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Last Event: Thursday Sept. 17 5 p.m. - 6 p.m.

Virtual Annual Constitution Day Lecture: 'The Surprising History of Women's Suffrage' with Ellen DuBois

The subject of the School of Civic and Economic Thought and Leadership's 2020 Annual Constitution Day Lecture is Women’s Long Battle for the Vote: Surprises on the Road to the Nineteenth Amendment. The lecture will cover the seventy-five years of the U.S. woman suffrage movement with an emphasis on things you might not already know: the universal suffrage vision with which the movement began; the unusual route by which woman suffrage first spoke to average women; how so many women were able to vote before the Nineteenth Amendment’s ratification; and how close the amendment came to not passing in 1920.

Ellen Carol DuBois is one of the nation’s leading historians of women’s efforts to gain the right to vote. She was educated at Wellesley College and Northwestern University, and taught at the University of Buffalo and, for the last three decades, at the University of California at Los Angeles. Among her many books on woman suffrage, her most recent, published by Simon and Schuster in February 2020, is "Suffrage: Women’s Long Battle for the Vote". This is the first comprehensive history of the seventy-five-year-long U.S. woman suffrage movement to appear on more than a half-century. She has also written about women’s rights movements internationally and is the co-author of the leading textbook in U.S. women’s history, "Through Women’s Eyes: An American History".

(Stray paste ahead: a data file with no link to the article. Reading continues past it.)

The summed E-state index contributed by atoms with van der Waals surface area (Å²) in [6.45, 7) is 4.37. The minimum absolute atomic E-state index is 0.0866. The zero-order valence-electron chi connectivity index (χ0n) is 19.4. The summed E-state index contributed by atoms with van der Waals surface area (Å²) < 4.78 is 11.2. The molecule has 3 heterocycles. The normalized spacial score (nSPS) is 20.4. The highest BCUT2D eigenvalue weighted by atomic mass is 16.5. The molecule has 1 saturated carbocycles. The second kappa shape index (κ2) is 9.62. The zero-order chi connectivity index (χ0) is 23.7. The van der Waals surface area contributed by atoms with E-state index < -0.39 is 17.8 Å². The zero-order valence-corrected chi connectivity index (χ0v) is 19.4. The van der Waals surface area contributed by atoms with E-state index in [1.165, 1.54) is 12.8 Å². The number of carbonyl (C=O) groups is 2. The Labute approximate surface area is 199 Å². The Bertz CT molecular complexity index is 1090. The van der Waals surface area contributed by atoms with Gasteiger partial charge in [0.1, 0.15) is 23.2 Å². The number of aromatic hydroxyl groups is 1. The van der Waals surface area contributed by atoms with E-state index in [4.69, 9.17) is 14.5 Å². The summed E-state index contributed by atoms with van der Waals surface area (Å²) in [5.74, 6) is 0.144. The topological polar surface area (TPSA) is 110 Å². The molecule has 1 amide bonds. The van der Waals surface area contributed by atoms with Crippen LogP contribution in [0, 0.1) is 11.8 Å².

View Ellen's books here: https://ellencaroldubois.com/books-2

Online

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